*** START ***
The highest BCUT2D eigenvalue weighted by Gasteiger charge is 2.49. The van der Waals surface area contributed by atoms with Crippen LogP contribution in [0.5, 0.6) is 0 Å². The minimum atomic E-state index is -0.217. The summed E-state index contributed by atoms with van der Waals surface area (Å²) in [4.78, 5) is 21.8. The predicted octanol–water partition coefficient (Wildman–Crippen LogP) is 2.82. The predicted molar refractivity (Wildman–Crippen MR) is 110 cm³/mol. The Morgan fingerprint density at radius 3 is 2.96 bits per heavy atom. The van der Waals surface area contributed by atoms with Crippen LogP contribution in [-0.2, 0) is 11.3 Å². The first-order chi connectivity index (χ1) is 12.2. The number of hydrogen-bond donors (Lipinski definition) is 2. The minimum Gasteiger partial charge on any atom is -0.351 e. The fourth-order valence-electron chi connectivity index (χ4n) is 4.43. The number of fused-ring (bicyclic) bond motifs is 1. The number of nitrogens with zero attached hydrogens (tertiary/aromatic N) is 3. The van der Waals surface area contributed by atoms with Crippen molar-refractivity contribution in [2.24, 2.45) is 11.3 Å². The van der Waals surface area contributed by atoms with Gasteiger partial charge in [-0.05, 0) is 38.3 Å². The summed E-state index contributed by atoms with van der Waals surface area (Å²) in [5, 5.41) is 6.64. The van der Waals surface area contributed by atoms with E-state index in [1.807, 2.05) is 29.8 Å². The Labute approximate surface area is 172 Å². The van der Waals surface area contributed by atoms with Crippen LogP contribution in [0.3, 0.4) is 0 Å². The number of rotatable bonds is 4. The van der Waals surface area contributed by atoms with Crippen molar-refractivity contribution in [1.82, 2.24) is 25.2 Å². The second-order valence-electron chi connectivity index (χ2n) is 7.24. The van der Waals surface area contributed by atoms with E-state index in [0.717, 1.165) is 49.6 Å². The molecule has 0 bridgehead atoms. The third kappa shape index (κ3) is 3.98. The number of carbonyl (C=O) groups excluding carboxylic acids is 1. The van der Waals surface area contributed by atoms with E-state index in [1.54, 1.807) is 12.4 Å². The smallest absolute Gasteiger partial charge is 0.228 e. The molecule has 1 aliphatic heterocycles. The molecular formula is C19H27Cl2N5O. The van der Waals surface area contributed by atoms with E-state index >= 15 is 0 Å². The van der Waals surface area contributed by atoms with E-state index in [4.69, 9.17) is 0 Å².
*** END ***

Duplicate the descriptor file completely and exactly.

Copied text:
The highest BCUT2D eigenvalue weighted by Gasteiger charge is 2.49. The van der Waals surface area contributed by atoms with Crippen LogP contribution in [0.5, 0.6) is 0 Å². The minimum atomic E-state index is -0.217. The summed E-state index contributed by atoms with van der Waals surface area (Å²) in [4.78, 5) is 21.8. The predicted octanol–water partition coefficient (Wildman–Crippen LogP) is 2.82. The predicted molar refractivity (Wildman–Crippen MR) is 110 cm³/mol. The Morgan fingerprint density at radius 3 is 2.96 bits per heavy atom. The van der Waals surface area contributed by atoms with Crippen LogP contribution in [-0.2, 0) is 11.3 Å². The first-order chi connectivity index (χ1) is 12.2. The number of hydrogen-bond donors (Lipinski definition) is 2. The minimum Gasteiger partial charge on any atom is -0.351 e. The fourth-order valence-electron chi connectivity index (χ4n) is 4.43. The number of fused-ring (bicyclic) bond motifs is 1. The number of nitrogens with zero attached hydrogens (tertiary/aromatic N) is 3. The van der Waals surface area contributed by atoms with Crippen molar-refractivity contribution in [2.24, 2.45) is 11.3 Å². The van der Waals surface area contributed by atoms with Gasteiger partial charge in [-0.05, 0) is 38.3 Å². The summed E-state index contributed by atoms with van der Waals surface area (Å²) in [5, 5.41) is 6.64. The van der Waals surface area contributed by atoms with E-state index in [1.807, 2.05) is 29.8 Å². The Labute approximate surface area is 172 Å². The van der Waals surface area contributed by atoms with Crippen LogP contribution in [0.3, 0.4) is 0 Å². The number of rotatable bonds is 4. The van der Waals surface area contributed by atoms with Crippen molar-refractivity contribution in [1.82, 2.24) is 25.2 Å². The second-order valence-electron chi connectivity index (χ2n) is 7.24. The van der Waals surface area contributed by atoms with E-state index in [0.717, 1.165) is 49.6 Å². The molecule has 0 bridgehead atoms. The third kappa shape index (κ3) is 3.98. The number of carbonyl (C=O) groups excluding carboxylic acids is 1. The van der Waals surface area contributed by atoms with E-state index in [1.54, 1.807) is 12.4 Å². The smallest absolute Gasteiger partial charge is 0.228 e. The molecule has 1 aliphatic heterocycles. The molecular formula is C19H27Cl2N5O. The van der Waals surface area contributed by atoms with E-state index >= 15 is 0 Å². The van der Waals surface area contributed by atoms with E-state index in [4.69, 9.17) is 0 Å².